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The Goldfinch

Opening Date
19 Sep 2019
NC16 Some drug use and coarse language
150 mins
English - subtitles to be advised
John Crowley
Nicole Kidman, Sarah Paulson, Ansel Elgort, Finn Wolfhard
“Before and after.  Everything is before and after.
In the middle is the painting.” ~ Theo Decker
The last time 13-year-old Theo Decker saw his mother, she was gliding away from him into another gallery of the Metropolitan Museum of Art.  Seconds later, a terrorist bomb exploded destroying priceless pieces of art…and shattering Theo’s life forever.  The tragedy changes the course of his life, sending him on a stirring odyssey of grief and guilt, reinvention and redemption, friendship and even love. 
Throughout the turbulent years, as he grows into adulthood, Theo secretly clings to a single, precious object—his one tangible connection to the mother he lost on that terrible day—a priceless painting of a tiny bird chained to its perch. The Goldfinch.

A beautifully wrought coming-of-age story, intimate in its emotion and sweeping in its design, “The Goldfinch” is the film adaptation of Donna Tartt’s globally acclaimed and beloved bestseller of the same name.  The novel, which won the 2014 Pulitzer Prize for Fiction and the Andrew Carnegie Medal for Excellence in Fiction, spent more than 30 weeks on The New York Times Best Sellers list.
By Hoai  20 Sep 2019
Unfortunately, the film fell spectacularly short of expectations, unable to translate much of the magic on the pages onto the big screen.
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It goes without saying nowadays that a popular book will get adapted into a movie (or two. Or three.) So it came as no surprise that Donna Tartt's massively popular Pulitzer Prize-winning novel “The Goldfinch" became the latest literary source material for a film adaptation. Unfortunately, the film fell spectacularly short of expectations, unable to translate much of the magic on the pages onto the big screen.
The film opens with present-day Theodore Decker (Ansel Elgort) in a hotel room lamenting the loss of the titular painting by Carel Fabritius “The Goldfinch”, before transitioning to the bombing incident at the Metropolitan Museum of Art some ten years ago, where young Theo (Oakes Fegley) gets his hands on the painting amidst the debris. With his mother killed in the explosion, Theo comes to live with the Barbours, where Mrs. Barbour (Nicole Kidman) particularly takes to him. He also makes friends with Pippa (Aimee Laurence) and her guardian Hobie (Jeffrey Wright), who introduces him to the world of antique restoration and reproduction. For the next decade of his life, as he goes through more changes and losses, Theo keeps “The Goldfinch" with him carefully wrapped in newspaper as his greatest secret, only to belatedly realise it has been swapped out years ago.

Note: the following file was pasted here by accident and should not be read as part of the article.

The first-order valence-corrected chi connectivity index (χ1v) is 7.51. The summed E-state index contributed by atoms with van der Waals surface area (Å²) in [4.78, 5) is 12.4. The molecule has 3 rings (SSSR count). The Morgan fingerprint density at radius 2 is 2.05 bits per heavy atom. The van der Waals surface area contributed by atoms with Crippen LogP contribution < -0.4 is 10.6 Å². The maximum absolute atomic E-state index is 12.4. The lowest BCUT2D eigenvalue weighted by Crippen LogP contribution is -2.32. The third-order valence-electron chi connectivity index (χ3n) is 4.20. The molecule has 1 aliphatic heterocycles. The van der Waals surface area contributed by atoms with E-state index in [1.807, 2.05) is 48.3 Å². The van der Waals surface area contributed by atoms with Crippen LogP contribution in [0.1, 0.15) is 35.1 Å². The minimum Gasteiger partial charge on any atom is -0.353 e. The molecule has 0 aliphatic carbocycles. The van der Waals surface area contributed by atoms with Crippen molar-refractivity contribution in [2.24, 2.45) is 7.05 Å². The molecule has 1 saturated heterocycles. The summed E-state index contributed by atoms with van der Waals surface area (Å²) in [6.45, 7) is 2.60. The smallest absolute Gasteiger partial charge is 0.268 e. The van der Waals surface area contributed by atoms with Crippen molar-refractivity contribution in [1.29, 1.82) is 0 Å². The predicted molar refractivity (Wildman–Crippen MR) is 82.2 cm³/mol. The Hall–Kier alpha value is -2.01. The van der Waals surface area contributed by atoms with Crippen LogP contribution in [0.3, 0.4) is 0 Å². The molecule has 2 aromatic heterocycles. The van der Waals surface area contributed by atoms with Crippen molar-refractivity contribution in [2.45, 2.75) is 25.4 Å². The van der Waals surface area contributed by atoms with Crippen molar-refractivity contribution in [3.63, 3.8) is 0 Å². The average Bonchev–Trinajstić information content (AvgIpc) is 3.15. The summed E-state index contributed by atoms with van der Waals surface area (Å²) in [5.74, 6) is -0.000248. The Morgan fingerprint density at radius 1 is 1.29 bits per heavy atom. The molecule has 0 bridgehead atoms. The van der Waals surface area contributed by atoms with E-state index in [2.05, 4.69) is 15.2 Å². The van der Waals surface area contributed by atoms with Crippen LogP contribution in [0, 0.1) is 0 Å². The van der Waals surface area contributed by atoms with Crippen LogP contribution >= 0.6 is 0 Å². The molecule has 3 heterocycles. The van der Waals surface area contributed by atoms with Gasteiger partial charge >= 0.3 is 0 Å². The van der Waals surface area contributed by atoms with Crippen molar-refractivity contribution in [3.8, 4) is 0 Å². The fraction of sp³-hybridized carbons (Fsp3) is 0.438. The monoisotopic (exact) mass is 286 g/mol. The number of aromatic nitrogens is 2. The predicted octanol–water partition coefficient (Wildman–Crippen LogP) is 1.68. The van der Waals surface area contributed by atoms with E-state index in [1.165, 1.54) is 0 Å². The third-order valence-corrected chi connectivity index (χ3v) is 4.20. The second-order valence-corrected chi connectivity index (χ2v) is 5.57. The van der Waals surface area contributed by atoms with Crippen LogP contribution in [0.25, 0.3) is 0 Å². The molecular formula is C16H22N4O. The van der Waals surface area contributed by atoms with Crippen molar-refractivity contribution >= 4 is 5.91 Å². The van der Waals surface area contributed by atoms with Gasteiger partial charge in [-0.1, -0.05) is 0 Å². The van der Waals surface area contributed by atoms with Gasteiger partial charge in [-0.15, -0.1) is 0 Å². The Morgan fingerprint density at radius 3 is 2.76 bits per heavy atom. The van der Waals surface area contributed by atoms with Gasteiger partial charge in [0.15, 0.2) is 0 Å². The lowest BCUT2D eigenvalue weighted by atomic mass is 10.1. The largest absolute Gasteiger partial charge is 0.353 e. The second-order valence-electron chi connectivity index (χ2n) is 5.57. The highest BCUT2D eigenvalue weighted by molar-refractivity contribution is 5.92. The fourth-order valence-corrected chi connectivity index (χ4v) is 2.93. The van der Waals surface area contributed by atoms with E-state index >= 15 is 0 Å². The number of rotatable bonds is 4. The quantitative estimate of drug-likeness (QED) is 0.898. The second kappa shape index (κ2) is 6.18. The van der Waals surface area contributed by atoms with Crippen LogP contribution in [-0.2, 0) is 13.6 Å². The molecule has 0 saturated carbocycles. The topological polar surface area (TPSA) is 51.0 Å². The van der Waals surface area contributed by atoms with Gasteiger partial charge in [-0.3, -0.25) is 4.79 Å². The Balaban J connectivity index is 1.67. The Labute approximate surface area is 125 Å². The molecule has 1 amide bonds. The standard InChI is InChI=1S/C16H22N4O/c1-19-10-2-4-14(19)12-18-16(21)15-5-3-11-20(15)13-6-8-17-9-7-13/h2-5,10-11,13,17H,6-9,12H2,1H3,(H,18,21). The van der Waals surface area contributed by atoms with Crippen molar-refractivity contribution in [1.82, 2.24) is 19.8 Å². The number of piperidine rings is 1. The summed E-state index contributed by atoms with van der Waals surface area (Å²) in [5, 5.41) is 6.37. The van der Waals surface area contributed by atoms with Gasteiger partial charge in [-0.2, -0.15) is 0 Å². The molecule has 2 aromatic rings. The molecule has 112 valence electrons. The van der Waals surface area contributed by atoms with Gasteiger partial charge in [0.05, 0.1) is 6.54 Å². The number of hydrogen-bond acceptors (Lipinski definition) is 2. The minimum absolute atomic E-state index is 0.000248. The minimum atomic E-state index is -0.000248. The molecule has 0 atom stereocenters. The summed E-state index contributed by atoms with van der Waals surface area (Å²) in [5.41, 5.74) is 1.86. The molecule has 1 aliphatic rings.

One of the main themes explored in both the novel and the film is how random encounters can have a lasting impact on a person's life. As Theo goes from childhood to adulthood, the people and experiences he encounters along the way, from the Barbours, Hobie, Pippa, his estranged father (Luke Wilson) and his eccentric friend Boris (Finn Wolfhard), all change him for better or for worse. However, without the luxury of almost 800 pages to fully explore the theme, the film only manages to scratch the surface. Drugs, robbery, terrorism, death, there is no shortage of material for drama. Yet, the film manages to make all of these life-changing events utterly dull and distant. We are merely indifferent observers of Theo's journey without any emotional attachment. Even the all-star cast, especially the captivating child actors, and beautiful cinematography, shot by famed cinematographer Roger Deakins, are not enough to keep the audience engaged when the rest of the film is so sterile and hollow.
Even at two and a half hours, “The Goldfinch" feels rushed and fragmented, jam-packed with all the plot details and none of the nuances of the novel. It is a testament to the difficulties in adapting materials in other media that Hollywood often ignores in its rush to bring anything popular and potentially profitable onto the big screen.
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